As soon as the weather warms up and the day gets longer, we can finally jump outside and into the garden and start digging and planting. Spring is an exciting time of the year, a time for new life and growth, and a transition from the blahs of winter. With this wonderful feeling, it is the perfect and active time to start caring for your spring garden.
Spring is traditionally the season when many new flowers and bulbs emerge from the slightly warmed up earth. As we transition from winter to spring it's time to get the garden ready for the spring preparations. Doing this as early as possible will mean that you can reap the rewards later on. These preparations should be a pleasure rather than a chore so get ready to put on your gardening gloves!
With the excitement of the season ahead you will soon be sowing, growing and nurturing all the amazing plants, flowers and trees you were planning to grow. Using all the pent-up energy we accumulated over the winter, let's head outside to our gardens and clean them out, repair hardscaping, do a little pruning and moving, and start the spring season off right. Here are a couple of things you can do to prepare your garden for the season ahead.
Clean Your Garden Tools
As they say, cleanliness is next to godliness so make sure your gardening tools are in top condition to help you be successful throughout the season. Just like your garden, they also might carry bugs or diseases so a good scrub will go a long way in preventing infection to your plants. Remove the rust, and sharpen the blades and the edges of shovels, trowels and hoes. Regular maintenance of garden tools will keep them efficient and will last longer. Also, think about expanding or upgrading your collection. Having the right tools will make the whole season much easier.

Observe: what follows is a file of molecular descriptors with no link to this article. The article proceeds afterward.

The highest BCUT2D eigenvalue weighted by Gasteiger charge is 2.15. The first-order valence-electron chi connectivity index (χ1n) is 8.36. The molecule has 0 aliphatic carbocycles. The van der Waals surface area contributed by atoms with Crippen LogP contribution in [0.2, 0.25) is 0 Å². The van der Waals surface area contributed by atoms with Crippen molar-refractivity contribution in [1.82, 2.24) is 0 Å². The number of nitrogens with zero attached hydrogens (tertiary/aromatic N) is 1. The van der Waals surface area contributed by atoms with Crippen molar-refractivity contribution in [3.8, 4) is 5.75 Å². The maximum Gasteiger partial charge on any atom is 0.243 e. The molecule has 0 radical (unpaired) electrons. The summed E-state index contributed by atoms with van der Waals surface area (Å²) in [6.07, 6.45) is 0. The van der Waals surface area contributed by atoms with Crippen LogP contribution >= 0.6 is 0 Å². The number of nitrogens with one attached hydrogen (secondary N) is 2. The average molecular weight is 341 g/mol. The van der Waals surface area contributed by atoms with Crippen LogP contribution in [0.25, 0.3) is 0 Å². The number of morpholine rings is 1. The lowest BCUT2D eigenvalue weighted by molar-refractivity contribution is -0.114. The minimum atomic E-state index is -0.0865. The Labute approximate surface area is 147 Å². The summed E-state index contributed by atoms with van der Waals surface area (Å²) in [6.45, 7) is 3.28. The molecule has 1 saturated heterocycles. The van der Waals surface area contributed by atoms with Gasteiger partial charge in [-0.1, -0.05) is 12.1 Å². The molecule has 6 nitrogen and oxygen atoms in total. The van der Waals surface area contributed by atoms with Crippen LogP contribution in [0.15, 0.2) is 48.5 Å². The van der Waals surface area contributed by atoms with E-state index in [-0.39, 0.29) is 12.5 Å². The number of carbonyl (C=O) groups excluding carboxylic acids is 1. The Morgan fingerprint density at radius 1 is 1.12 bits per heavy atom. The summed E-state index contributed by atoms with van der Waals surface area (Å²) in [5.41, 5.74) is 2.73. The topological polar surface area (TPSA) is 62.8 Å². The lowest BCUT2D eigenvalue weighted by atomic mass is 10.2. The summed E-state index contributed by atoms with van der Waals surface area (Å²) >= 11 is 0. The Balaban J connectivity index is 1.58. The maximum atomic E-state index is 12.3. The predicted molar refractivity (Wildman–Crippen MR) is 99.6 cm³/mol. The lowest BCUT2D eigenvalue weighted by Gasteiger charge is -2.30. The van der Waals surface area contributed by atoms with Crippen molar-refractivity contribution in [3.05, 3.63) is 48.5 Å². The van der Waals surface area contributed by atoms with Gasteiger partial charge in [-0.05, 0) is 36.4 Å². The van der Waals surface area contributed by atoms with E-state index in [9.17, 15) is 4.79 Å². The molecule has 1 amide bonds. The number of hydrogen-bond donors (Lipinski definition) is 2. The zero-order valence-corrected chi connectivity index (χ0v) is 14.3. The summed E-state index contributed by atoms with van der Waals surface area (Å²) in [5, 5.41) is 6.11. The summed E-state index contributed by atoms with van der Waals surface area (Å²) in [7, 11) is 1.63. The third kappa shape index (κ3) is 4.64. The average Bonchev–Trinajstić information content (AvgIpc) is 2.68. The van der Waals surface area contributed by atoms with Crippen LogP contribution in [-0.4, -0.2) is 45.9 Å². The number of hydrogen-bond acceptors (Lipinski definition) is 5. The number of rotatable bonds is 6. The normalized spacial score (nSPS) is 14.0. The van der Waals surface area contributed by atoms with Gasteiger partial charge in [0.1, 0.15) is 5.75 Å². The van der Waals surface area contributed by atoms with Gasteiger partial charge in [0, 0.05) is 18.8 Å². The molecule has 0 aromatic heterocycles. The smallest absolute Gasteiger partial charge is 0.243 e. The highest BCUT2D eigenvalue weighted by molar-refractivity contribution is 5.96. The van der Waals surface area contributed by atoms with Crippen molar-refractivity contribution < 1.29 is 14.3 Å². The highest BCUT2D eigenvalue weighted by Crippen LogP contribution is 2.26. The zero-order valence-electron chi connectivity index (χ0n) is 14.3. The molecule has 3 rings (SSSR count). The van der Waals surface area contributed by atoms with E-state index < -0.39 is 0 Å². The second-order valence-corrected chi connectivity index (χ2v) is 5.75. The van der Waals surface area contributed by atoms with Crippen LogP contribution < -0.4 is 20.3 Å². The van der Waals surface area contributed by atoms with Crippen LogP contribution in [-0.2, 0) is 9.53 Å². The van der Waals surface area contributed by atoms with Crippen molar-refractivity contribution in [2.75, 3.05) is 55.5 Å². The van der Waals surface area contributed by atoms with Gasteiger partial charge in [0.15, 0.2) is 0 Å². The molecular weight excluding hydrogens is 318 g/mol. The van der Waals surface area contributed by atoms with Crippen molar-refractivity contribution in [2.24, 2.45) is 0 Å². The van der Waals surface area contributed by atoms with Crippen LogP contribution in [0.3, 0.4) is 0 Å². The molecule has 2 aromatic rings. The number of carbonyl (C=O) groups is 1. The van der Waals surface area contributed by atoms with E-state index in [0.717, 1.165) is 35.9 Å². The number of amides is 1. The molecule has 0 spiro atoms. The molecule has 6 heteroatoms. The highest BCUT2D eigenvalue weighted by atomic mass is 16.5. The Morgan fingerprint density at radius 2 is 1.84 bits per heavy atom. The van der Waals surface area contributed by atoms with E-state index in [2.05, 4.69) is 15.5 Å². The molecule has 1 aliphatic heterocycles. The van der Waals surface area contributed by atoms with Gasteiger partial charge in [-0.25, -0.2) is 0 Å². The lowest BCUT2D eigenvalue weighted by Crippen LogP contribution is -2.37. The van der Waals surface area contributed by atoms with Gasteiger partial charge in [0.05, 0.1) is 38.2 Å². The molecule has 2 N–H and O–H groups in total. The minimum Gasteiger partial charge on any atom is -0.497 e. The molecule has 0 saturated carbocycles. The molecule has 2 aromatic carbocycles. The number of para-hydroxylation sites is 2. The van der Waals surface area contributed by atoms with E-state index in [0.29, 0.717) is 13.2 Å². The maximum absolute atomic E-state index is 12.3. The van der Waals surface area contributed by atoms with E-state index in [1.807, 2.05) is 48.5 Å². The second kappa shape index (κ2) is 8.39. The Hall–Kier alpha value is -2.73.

Do a spring cleaning of your whole area and remove anything until you are back to bare soil. Pull out all the weeds from your garden, along with fallen branches and large plant debris. Dead organic matter can be put into the compost pile to break down. They need to be removed from the soil and placed in the middle of a compost pile.
Well composted mulch can stay and be included in the soil but "fresh" mulch needs to be raked away to expose the soil. Note that you should wait until the soil is dry enough before attempting any heavy weeding or tilling.
Springtime is a good time for pruning many trees, especially those that bloom on new wood. But before you start snipping there are a couple of things to be considered. First things first, you should always use a clean rag and some isopropyl alcohol to sterilize your pruners before each cutting. This precaution will keep you from unintentionally spreading disease all around the garden. Second, there are many plants that should not prune in early spring because they bloom on old wood. Some of the plants that should be pruned after the spring-blooming are Magnolias, Hydrangeas, Azalea, Kalmia and others.
As a plus, it is a good practice to add a little fertilizer to the soil whenever you prune your plants, to ensure that they have the nutrients on hand to heal their wounds more quickly.
Prepare Your Soil